“Environmental regulations in the United States and actions by the European Commission have led to substantial progress in reducing fine particulate pollution since 1990, the report said. The United States has experienced a reduction of about 27 percent in the average annual exposure to fine particulate matter, with smaller declines in Europe. Yet, some 88,000 Americans and 258,000 Europeans still face increased risks of premature death because of particulate levels today, the report said.

“A fraction of the width of a human hair, these particles can be released from vehicles, particularly those with diesel engines, and by industry, as well as from natural sources like dust. They enter the bloodstream through the lungs, worsening cardiac disease and increasing the risk of stroke and heart failure, in addition to causing severe respiratory problems, like asthma and pneumonia.” –Geeta Anand, New York Times (Continue reading.)

Villagers near a newly built state-owned coal fired power plant in southern China. Credit Kevin Frayer/Getty Images

The Eiffel Tower seen through a haze of air pollution in Paris last month. The United States and Europe have made good progress in cutting fine particulate air pollution since 1990. Credit Philippe Wojazer/Reuters

Lithium-Ion Battery Inventor Introduces New Technology for Fast-Charging, Noncombustible Batteries

GR: I missed this story earlier, but it is worth repeating. Batteries that cost less, store more energy, charge faster, last longer, and safer when exhausted. OKAY! Solar energy collection and storage in existing batteries is already competitive with polluting fossil fuels. With better batteries, fossil fuel becomes obsolete. And like the batteries, John Goodenough just keeps going. (Thanks to Climatecrocks for bringing this story to my attention.)

“A team of engineers led by 94-year-old John Goodenough, professor in the Cockrell School of Engineering at The University of Texas at Austin and co-inventor of the lithium-ion battery, has developed the first all-solid-state battery cells that could lead to safer, faster-charging, longer-lasting rechargeable batteries for handheld mobile devices, electric cars and stationary energy storage.

Pictured: Maria Helena Braga.

“Goodenough’s latest breakthrough, completed with Cockrell School senior research fellow Maria Helena Braga, is a low-cost all-solid-state battery that is noncombustible and has a long cycle life (battery life) with a high volumetric energy density and fast rates of charge and discharge. The engineers describe their new technology in a recent paper published in the journal Energy & Environmental Science.“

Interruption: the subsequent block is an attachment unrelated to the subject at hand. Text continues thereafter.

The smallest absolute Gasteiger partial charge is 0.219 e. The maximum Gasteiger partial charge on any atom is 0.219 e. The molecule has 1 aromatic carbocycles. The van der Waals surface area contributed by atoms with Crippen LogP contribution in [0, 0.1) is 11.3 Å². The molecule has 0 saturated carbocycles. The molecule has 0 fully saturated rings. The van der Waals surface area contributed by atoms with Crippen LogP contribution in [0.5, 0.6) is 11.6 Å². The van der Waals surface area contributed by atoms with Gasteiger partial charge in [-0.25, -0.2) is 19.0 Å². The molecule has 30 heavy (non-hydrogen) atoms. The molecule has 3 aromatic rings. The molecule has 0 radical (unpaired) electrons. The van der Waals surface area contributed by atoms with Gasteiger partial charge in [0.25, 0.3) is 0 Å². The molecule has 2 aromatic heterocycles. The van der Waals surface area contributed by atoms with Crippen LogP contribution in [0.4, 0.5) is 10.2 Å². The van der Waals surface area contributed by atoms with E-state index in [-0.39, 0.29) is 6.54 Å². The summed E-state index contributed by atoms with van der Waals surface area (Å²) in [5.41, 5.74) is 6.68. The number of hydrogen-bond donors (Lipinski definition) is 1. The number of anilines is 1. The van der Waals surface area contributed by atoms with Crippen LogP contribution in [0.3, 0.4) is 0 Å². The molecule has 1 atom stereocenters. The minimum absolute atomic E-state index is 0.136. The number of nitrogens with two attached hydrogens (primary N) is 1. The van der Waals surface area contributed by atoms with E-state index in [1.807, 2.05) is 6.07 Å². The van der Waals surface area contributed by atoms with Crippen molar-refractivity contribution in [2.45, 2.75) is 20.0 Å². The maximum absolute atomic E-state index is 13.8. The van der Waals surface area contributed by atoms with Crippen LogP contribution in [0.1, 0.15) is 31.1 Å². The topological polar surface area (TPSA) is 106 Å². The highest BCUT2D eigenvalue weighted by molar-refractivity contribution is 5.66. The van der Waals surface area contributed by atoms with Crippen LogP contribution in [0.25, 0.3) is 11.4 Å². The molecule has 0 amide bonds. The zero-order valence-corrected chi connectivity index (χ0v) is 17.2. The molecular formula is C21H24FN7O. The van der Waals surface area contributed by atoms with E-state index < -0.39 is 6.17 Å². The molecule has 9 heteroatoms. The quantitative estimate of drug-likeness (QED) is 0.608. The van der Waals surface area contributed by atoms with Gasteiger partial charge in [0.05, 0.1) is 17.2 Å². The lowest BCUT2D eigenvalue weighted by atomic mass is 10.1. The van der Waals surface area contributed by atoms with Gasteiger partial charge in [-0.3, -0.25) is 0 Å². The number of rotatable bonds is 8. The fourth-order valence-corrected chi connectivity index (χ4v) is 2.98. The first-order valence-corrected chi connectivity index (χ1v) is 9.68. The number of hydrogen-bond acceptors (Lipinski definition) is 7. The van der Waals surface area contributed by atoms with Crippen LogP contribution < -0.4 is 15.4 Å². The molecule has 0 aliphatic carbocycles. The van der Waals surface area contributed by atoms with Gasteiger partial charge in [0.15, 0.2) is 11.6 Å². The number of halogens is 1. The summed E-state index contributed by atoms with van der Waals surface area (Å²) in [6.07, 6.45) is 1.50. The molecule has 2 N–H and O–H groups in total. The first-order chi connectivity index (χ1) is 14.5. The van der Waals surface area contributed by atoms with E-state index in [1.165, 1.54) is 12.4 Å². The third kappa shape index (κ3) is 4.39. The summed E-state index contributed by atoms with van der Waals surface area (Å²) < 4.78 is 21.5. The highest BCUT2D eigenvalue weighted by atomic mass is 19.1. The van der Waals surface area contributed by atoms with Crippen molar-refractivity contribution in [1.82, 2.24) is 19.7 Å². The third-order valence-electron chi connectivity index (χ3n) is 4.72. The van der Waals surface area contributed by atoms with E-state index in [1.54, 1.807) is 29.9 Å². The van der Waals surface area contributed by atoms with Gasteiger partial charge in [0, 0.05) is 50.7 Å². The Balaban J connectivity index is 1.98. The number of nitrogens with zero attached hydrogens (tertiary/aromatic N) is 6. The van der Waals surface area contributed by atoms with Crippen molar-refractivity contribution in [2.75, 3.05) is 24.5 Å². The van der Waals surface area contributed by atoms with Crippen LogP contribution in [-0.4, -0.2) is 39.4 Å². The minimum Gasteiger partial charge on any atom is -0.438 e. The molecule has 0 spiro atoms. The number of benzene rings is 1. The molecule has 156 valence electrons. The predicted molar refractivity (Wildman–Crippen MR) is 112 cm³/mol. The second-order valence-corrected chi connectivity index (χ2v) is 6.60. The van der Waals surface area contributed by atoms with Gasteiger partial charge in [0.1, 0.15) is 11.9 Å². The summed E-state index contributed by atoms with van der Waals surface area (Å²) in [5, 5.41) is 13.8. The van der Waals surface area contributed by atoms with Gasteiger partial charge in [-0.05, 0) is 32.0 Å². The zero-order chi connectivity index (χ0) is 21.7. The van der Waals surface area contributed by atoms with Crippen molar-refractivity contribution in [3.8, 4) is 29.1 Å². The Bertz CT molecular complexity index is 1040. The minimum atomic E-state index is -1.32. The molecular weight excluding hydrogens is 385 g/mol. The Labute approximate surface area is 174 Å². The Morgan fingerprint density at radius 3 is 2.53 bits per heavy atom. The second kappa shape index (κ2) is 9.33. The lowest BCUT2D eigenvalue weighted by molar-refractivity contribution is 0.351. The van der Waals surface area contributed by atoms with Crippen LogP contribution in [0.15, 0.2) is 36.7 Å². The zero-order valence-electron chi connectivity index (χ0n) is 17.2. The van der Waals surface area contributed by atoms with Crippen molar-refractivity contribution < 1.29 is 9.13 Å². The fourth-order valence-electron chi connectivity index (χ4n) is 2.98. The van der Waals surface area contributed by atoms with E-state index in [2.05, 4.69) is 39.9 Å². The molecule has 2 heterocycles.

“Cost, safety, energy density, rates of charge and discharge and cycle life are critical for battery-driven cars to be more widely adopted. We believe our discovery solves many of the problems that are inherent in today’s batteries,” Goodenough said.

“The researchers demonstrated that their new battery cells have at least three times as much energy density as today’s lithium-ion batteries. A battery cell’s energy density gives an electric vehicle its driving range, so a higher energy density means that a car can drive more miles between charges. The UT Austin battery formulation also allows for a greater number of charging and discharging cycles, which equates to longer-lasting batteries, as well as a faster rate of recharge (minutes rather than hours).” –Sandra Zaragoza (Continue: Lithium-Ion Battery Inventor Introduces New Technology for Fast-Charging, Noncombustible Batteries | UT News | The University of Texas at Austin.)

Elon Musk Announces Solar Roof

GR:  After humans have consumed Earth’s resources and covered the land with concrete and pavement, global warming will be the coup de gras for wildlife. Distributed solar power–rooftop power–where people not corporations benefit is an excellent solution.  Musk’s new solar roof tiles give homeowners control over their energy production.  These extremely durable tiles will become a major option for those roofing contractors that wish to get involved.

“About 500,000 solar panels were installed every day last year as a record-shattering surge in green electricity saw renewables overtake coal as the world’s largest source of installed power capacity.

“Two wind turbines went up every hour in countries such as China, according to International Energy Agency officials who have sharply upgraded their forecasts of how fast renewable energy sources will keep growing.

“We are witnessing a transformation of global power markets led by renewables,” said Fatih Birol, executive director of the global energy advisory agency.